What makes matters far worse is that 2015 has provided us with dramatic evidence that election surveys have become about as reliable as divining rods.

In the Israeli, British and, most recently, Canadian national elections, pollsters were grotesquely wrong about either the result or the margin. The same thing happened in last week’s Kentucky gubernatorial election, which was won handily by the supposedly trailing Republican candidate Matt Bevin. The Kentucky polling proved so unreliable that the Lexington Herald-Leader, which sponsors the Bluegrass Poll, announced after the election that the paper had fired its outside pollster.

A major reason why polling has fallen off the precipice is a dramatic drop in the response rate to telephone surveys from 60% during the 1980s to single digits today. Adding to the problem is that younger voters, especially, only use cell phones, which legally cannot be automatically dialed like land lines. The decline in the media business also has prompted many newspapers to hire the cheapest—rather than best—polling firms. (In the current New Yorker, Jill Lepore smartly surveys the woeful state of polling.)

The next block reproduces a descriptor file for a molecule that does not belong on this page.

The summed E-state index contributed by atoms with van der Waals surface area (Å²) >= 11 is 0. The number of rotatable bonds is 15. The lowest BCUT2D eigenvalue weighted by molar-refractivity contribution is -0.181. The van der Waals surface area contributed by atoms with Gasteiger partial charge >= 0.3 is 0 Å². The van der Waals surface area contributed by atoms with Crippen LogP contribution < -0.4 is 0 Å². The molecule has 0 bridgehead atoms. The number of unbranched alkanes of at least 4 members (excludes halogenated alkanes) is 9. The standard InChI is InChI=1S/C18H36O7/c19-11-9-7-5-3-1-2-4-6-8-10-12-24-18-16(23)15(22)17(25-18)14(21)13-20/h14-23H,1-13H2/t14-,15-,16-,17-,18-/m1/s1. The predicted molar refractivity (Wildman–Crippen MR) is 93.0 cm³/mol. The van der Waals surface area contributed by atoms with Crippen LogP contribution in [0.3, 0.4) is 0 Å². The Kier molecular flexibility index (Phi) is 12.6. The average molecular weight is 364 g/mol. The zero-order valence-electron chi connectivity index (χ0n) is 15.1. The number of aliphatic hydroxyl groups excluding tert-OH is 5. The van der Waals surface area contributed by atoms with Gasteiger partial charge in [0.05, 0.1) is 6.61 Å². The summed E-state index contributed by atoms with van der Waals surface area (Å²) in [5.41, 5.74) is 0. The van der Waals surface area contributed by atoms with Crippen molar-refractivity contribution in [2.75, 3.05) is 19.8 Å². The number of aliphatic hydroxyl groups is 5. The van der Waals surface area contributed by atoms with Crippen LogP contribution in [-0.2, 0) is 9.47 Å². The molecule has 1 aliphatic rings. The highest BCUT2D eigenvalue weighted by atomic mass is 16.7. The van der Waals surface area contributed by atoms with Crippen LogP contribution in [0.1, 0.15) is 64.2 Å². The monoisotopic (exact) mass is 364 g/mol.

Sadly, the reliability of polls has hit rock bottom at just the moment when they have more political influence than pioneering survey-taker George Gallup could have ever imagined. The debates are only one example of our poll-propelled politics. Equally alarming is the way that the Political Prediction Industry has trumped everything else in the 2016 campaign.

As someone who has been covering presidential politics since 1980, I cannot think of a time when so much effort was spent handicapping who was going to win the White House—and so little time was spent analyzing what he or she might do when they got to the Oval Office. Mouthing off on Morning Joe about who will corral the Republican nomination is undeniably more fun than lassoing the details in the GOP contenders’ tax plans. But the virtue of substantive reporting is that it might help voters clarify their decisions, while glib horserace verdicts go under the heading of “often wrong, but never in doubt.”